Gov. Bobby Jindal’s office is disputing claims that Louisiana’s top elected official wouldn’t qualify for U.S. citizenship if a Republican-led charge to strip the citizenship clause from the 14th Amendment had been successful before Jindal’s birth in Baton Rouge in 1971, according to a report at the website of CBS News.

Some GOP senators have called for hearings on the issue, arguing that conferring automatic citizenship on persons born in the United States encourages illegal immigration. The 14th Amendment was adopted during Reconstruction to grant citizenship to former slaves.

Some Democrats have accused Republicans of using the issue as a cynical ploy to agitate their conservative base heading into the midterm elections, and critics of the plan have held up Jindal, former New Mexico Sen. Pete Domenici and former U.S. Attorney General Alberto Gonzales as Republicans who wouldn’t qualify for citizenship under the proposed policy.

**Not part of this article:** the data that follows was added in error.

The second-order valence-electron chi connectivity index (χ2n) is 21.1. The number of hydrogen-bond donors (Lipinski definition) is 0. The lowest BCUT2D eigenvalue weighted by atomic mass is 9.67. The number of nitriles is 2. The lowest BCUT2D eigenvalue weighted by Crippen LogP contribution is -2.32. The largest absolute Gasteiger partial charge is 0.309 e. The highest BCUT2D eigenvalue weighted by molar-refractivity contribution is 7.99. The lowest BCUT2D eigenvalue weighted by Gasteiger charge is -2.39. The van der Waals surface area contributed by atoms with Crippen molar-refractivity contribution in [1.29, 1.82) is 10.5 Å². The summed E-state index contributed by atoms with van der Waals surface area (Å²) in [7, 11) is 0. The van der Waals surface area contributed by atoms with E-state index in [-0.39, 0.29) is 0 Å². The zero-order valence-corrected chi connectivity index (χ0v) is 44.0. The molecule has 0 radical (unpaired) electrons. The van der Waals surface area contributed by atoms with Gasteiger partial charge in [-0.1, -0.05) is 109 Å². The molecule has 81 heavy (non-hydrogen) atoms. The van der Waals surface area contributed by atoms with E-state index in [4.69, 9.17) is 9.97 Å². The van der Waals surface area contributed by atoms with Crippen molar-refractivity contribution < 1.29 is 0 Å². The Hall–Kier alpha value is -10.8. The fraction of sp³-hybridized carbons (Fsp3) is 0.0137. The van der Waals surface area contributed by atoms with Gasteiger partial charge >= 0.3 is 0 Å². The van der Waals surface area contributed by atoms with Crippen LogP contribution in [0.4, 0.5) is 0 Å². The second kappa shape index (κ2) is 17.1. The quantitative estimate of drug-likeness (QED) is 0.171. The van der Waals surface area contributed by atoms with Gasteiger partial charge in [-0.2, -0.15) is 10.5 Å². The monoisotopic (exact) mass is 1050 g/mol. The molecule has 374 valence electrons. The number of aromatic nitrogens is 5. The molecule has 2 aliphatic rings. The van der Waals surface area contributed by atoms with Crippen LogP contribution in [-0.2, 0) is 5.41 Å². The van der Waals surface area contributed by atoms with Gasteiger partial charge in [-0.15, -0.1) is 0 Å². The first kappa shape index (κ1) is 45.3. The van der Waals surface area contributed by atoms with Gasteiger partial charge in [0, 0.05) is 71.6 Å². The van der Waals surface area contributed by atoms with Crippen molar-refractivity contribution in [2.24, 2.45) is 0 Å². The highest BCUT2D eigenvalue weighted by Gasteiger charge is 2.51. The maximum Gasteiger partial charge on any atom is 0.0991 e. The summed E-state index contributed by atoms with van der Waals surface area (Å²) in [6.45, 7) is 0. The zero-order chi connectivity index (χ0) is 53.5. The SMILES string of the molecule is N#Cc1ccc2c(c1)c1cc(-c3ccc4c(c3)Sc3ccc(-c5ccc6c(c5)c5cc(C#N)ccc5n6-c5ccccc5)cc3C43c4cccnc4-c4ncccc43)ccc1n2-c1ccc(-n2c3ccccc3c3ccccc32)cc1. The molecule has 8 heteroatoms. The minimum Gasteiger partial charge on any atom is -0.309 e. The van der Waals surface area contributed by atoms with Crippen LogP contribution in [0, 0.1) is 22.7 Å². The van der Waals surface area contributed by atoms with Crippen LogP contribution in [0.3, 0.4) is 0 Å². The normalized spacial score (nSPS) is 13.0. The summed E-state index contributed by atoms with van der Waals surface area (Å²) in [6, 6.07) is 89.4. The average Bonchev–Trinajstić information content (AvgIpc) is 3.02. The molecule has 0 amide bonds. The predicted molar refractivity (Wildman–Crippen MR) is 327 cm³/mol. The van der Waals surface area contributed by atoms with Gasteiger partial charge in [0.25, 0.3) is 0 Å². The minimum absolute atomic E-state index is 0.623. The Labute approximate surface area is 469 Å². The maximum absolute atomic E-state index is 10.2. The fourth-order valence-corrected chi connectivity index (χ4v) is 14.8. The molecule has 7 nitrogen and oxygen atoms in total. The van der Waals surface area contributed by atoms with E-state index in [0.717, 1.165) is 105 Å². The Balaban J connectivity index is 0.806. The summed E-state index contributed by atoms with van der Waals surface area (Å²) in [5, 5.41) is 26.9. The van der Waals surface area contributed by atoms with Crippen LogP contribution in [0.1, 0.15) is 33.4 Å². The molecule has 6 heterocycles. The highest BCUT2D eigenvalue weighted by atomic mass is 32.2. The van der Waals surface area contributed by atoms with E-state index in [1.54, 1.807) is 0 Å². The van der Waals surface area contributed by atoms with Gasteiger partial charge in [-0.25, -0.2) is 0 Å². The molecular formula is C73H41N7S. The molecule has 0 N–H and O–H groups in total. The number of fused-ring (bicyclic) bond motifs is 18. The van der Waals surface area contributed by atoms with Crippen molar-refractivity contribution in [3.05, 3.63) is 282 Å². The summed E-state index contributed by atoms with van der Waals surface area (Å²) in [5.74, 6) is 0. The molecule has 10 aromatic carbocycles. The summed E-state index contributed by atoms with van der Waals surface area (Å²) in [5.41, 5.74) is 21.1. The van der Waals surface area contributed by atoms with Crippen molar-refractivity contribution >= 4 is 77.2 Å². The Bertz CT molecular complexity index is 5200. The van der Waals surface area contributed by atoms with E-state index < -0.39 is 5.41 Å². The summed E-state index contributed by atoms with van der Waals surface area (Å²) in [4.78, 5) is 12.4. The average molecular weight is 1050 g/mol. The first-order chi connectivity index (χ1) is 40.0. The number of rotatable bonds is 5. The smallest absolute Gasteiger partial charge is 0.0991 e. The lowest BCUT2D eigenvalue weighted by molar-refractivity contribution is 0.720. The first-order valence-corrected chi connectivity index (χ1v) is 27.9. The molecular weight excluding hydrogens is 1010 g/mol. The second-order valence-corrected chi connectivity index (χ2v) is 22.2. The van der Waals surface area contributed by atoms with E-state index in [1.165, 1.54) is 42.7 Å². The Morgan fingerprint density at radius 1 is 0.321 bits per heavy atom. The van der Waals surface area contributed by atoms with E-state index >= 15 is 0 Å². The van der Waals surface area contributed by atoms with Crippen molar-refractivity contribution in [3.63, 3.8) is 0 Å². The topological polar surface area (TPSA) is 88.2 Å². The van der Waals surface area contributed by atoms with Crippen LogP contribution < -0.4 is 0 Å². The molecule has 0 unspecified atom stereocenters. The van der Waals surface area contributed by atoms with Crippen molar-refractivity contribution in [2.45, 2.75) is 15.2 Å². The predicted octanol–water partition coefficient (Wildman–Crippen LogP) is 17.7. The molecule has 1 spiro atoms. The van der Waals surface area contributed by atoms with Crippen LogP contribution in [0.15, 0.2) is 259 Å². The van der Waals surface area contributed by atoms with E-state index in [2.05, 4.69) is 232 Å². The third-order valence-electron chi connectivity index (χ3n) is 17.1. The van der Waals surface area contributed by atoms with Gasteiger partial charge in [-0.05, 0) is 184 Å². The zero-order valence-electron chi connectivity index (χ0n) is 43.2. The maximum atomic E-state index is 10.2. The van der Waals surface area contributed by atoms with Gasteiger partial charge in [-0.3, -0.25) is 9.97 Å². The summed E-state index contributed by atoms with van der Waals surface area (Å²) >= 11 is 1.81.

According to a 2007 New York Times profile of Jindal, Louisiana’s governor “was born on June 10, 1971, in Baton Rouge to Hindu parents who had come to the United States six months before so his mother could pursue a graduate degree in nuclear physics at Louisiana State University.” Opponents of the 14th Amendment plan say because Jindal’s mother was in the country on a student visa, he would not have been eligible for automatic citizenship.

Jindal’s office was quick to respond. In an e-mail to CBS, spokesman Kyle Plotkin said “the governor’s mother was here as a permanent resident not on a student visa, which makes the question not just ridiculous but irrelevant.”

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